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An historic moment

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I was unable to view the launching of the Caribbean Court of Justice in Trinidad on Saturday, July 16, but nonetheless felt the pride of this historical moment. About 43 years ago, the former colonies of Britain began the formal process of decolonisation, but with the exception of Guyana that process seemed never to have been consummated. The lingering issue was the fact that we continued to depend on the British Privy Council to be our final court of appeal. {{more}}

Our independence was never complete, if any independence could ever be said to be complete. There has, for long been talk of abolishing appeals to the Privy Council but a combination of political infighting and a legacy of low self-esteem seemed to have stalled things. Really, it was the same kind of atmosphere and thinking that surfaced and helped to delay and complicate the movement toward independence.

Sections of society expressed immense fear of being removed from the cloak of Britain and certainly of divorcing themselves from the Queen as Head of State. To become a republic was a bad word, never mind the United States of America, think only of the banana republics. The first set of problems facing us as independent countries reinforced the fears of many who associated them with independence and supposed deficiencies.

We have moved beyond that but the fear of abolishing the Privy Council has remained. Part of the opposition to it is unequivocally political. Think of Basdeo Panday who was one of the foremost advocates of the Court and of Trinidad and Tobago as its headquarters and ask why he is now not fully behind it. Then there is Jamaica where the arguments being used against it, boosted by a Privy Council ruling that is often distorted are truly amazing.

One understands some of the concerns about the fear of political influence but the framers of the CCJ have gone the extra mile to ensure freedom from political influence. President of the Court, Michael de la Bastide felt compelled to emphasize this in order to relieve the doubts of those who still hold to that view. But even then, what do we say of the American Supreme Court, in a country that is regarded as a beacon of democracy? Who appoints its judges and to what extent can it be said to be political?

Independence was the beginning of a journey and Saturday’s inauguration is the continuation of that journey. I say, continuation, because only two countries have so far signed up to the full jurisdictions of the Court, Barbados and Guyana.

St.Vincent as with some of its eastern Caribbean neighbours still has to go through a route that requires support from two-thirds of the members of parliament and two-thirds in a referendum. At least, that is my reading of it, since it is going to involve amending the entrenched clauses of the constitution.

The Caribbean Court of Justice is to function with two jurisdictions, one an original jurisdiction that has to do with the interpretation and application of the Revised Treaty of Chaguaramas that will establish the Caribbean Single Market and Economy, and the other an appellate one that requires the abolition of the British Privy Council as our final court of appeal.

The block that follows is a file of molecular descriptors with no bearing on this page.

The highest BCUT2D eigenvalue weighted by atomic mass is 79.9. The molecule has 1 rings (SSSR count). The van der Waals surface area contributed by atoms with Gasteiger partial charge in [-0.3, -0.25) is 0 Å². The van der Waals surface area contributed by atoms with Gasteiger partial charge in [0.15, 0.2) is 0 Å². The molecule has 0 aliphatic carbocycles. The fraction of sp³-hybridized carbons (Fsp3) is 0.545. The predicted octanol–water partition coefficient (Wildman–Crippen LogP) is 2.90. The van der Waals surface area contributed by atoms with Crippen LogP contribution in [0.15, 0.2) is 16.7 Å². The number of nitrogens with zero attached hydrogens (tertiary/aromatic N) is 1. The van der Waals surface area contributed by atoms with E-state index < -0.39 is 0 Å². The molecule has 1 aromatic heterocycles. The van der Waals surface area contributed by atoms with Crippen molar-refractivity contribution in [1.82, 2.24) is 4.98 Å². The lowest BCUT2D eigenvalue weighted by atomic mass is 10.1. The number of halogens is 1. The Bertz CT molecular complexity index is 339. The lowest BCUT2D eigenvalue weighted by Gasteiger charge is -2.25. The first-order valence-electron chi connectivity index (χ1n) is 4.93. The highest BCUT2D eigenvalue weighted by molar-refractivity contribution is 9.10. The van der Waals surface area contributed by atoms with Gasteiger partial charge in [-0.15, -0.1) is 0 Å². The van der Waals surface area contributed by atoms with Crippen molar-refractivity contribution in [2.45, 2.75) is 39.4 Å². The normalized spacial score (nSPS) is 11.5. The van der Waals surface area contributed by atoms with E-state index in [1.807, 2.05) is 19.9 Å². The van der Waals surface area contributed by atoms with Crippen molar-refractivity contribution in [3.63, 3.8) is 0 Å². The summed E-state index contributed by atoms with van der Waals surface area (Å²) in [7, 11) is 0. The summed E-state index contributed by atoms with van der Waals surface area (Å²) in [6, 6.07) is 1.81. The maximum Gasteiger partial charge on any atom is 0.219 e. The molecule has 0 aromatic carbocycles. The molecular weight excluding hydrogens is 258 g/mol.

The editorial of the Sunday edition of the Barbados Nation argues; “The dream of greater regional social and economic progress cannot be realised outside a judicial framework. If only as a matter of pride, Caribbean people would not want to continue in perpetuity clinging to the coattails of a foreign legal establishment several thousand miles away, irrespective of how well it served us in the past.”

There seems to be some consensus on the need for the Court operating in its original jurisdiction although there were some noises in Jamaica suggesting that the settling of trade disputes can be done by a tribunal.

With only two countries subscribing to the full powers of the Court and with no idea as to when the others will complete the necessary process one wonders about the work of the Court. I am assuming that in the early years the cases related to the CSME that will be brought to the Court will be small. This then raises the issue of the workload of the Judges.

While on this matter it must be a feeling of pride to Vincentians to see one of its sons, still a youngster elevated to the Court and apparently receiving loud applause when he was sworn in on Saturday. This must say something about the country and about the Caribbean institutions that nurtured him.

West Indians often underestimate their strengths and standing in the world. When compared with other post-colonial societies we can stand with pride and hold our heads high. The region has produced three Nobel Laureates, an outstanding achievement given our population and size. Our education system has produced some of the brightest and best, so we have the human resources to handle our own destiny. I agree fully with the Prime Minister of St. Lucia when he stated, “…the CCJ is not a leap into the darkness. It is a leap of enlightenment. This region has the most sturdy credentials for creating a regional court of appeal that can respond and respond with finality, to the most rigorous standards of the rule of law.”

The establishment of the CCJ is indeed a most historic occasion as we move further toward the dismantling of the old colonial state. How can we be really independent if we hold on to institutions that are not shaped by and do not reflect our culture and aspirations?

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